“You will never make a photograph that everyone likes, so make sure you will like every one of your photographs” – Oliver Gagliani
Oliver Gagliani (1917–2002) was an American photographer, a master of large format photography, darkroom technique, and the Zone System.
Upon seeing a retrospective of Paul Strand’s work in 1945 at the San Francisco Museum of Art, he was convinced that photography could be considered fine art.
At the age of 29, he transitioned from the medium of music to the medium of photography. He explored the expressive potential of abstraction and his prints reveal poetic evidence of the spirit. Mostly self-taught, he is best known for his beautiful and haunting black-and-white photographs of ghost towns of the southwest.
Born in Placerville, California, in 1917 and lived most of his life in San Francisco. His passion for music began in elementary school and he played the violin through college. It was at San Francisco State College that he became more interested in composition than performance. His college education was cut short when he was drafted and stationed in the Pacific during World War II as an aircraft mechanic. Yet he continued his music studies via correspondence courses through Mills College, but with no access to musical instruments, Gagliani had to focus on mentally hearing the notes of his compositions. During the war he began to lose most of his hearing and was discharged from the Army in 1945.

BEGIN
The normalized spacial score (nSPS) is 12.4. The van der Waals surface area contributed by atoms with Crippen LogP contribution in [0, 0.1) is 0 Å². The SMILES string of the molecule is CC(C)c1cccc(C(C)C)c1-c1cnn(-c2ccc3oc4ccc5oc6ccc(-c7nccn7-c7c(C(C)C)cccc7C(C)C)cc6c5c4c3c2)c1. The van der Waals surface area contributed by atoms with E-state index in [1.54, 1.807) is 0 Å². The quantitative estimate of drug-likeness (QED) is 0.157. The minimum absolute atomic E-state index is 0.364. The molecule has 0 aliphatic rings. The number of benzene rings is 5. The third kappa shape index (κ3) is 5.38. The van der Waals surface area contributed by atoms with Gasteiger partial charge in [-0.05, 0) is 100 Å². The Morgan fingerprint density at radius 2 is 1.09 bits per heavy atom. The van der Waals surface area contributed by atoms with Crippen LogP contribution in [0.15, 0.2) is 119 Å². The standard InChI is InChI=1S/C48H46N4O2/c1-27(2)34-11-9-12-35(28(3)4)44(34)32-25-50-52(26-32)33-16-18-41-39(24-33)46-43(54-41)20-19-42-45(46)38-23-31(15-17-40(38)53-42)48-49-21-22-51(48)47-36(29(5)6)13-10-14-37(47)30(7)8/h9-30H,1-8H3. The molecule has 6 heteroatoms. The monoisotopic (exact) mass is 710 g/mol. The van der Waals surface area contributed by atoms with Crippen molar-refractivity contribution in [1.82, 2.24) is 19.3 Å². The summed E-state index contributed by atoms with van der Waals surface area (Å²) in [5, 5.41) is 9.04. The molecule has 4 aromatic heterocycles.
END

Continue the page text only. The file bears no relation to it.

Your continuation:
After his return home to San Francisco, he worked as a mechanical engineer at the Naval Shipyard at Hunters Point. In 1946, while intending to go to the San Francisco Symphony at the War Memorial Opera House, he mistakenly walked next door into the San Francisco Museum of Art (at the time housed in the War Memorial Veterans Building). There he saw the traveling retrospective of Paul Strand organised by the Museum of Modern Art in 1945.
Gagliani recalled that: “It was beautiful, his counterpoint of light and shade, object and space, just as in the music I had studied for so long. I returned to see it twenty times.” It was this exhibition of Strand’s work and the 1946 retrospective of Edward Weston’s work at the museum which compelled Gagliani to explore photography as a means of self expression. That same year he took an intensive course with Ansel Adams and later in 1964 he took a workshop with Minor White.
During many family vacations Gagliani traveled to California State Parks and ghost towns in Nevada to photograph. His first two solo exhibitions were at the George Eastman House in 1955 and at the San Francisco Museum of Art in 1957 and he went on to exhibit extensively throughout his career. At the encouragement of Jack Welpott and Leland Rice, Gagliani went back to school and received an MFA from the California College of Arts and Crafts in 1972, which enabled him to teach photography at universities and colleges. He loved sharing his knowledge and in his later years conducted photographic workshops in Virginia City, Nevada